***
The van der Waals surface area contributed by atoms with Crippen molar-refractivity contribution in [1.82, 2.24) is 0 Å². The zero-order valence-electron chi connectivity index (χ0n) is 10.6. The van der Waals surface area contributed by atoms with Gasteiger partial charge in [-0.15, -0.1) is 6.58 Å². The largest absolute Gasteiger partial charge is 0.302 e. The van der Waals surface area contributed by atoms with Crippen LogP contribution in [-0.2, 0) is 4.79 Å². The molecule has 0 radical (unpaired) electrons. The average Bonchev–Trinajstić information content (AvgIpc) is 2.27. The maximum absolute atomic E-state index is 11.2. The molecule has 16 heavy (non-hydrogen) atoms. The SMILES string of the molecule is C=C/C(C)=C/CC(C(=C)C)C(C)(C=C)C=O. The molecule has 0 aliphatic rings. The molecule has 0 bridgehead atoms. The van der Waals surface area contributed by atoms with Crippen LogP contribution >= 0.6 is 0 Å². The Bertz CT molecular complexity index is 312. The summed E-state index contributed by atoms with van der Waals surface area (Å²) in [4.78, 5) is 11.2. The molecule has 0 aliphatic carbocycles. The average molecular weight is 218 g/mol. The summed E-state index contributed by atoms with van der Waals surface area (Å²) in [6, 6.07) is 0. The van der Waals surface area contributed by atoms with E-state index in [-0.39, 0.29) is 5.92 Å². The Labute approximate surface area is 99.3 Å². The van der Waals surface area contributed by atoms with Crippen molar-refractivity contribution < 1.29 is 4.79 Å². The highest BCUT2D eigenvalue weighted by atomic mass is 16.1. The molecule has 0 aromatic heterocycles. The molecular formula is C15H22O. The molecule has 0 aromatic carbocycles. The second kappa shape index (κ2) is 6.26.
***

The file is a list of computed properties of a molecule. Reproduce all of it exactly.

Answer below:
The van der Waals surface area contributed by atoms with Crippen molar-refractivity contribution in [1.82, 2.24) is 0 Å². The zero-order valence-electron chi connectivity index (χ0n) is 10.6. The van der Waals surface area contributed by atoms with Gasteiger partial charge in [-0.15, -0.1) is 6.58 Å². The largest absolute Gasteiger partial charge is 0.302 e. The van der Waals surface area contributed by atoms with Crippen LogP contribution in [-0.2, 0) is 4.79 Å². The molecule has 0 radical (unpaired) electrons. The average Bonchev–Trinajstić information content (AvgIpc) is 2.27. The maximum absolute atomic E-state index is 11.2. The molecule has 16 heavy (non-hydrogen) atoms. The SMILES string of the molecule is C=C/C(C)=C/CC(C(=C)C)C(C)(C=C)C=O. The molecule has 0 aliphatic rings. The molecule has 0 bridgehead atoms. The van der Waals surface area contributed by atoms with Crippen LogP contribution >= 0.6 is 0 Å². The Bertz CT molecular complexity index is 312. The summed E-state index contributed by atoms with van der Waals surface area (Å²) in [4.78, 5) is 11.2. The molecule has 0 aliphatic carbocycles. The average molecular weight is 218 g/mol. The summed E-state index contributed by atoms with van der Waals surface area (Å²) in [6, 6.07) is 0. The van der Waals surface area contributed by atoms with E-state index in [-0.39, 0.29) is 5.92 Å². The Labute approximate surface area is 99.3 Å². The van der Waals surface area contributed by atoms with Crippen molar-refractivity contribution < 1.29 is 4.79 Å². The highest BCUT2D eigenvalue weighted by atomic mass is 16.1. The molecule has 0 aromatic heterocycles. The molecular formula is C15H22O. The molecule has 0 aromatic carbocycles. The second kappa shape index (κ2) is 6.26.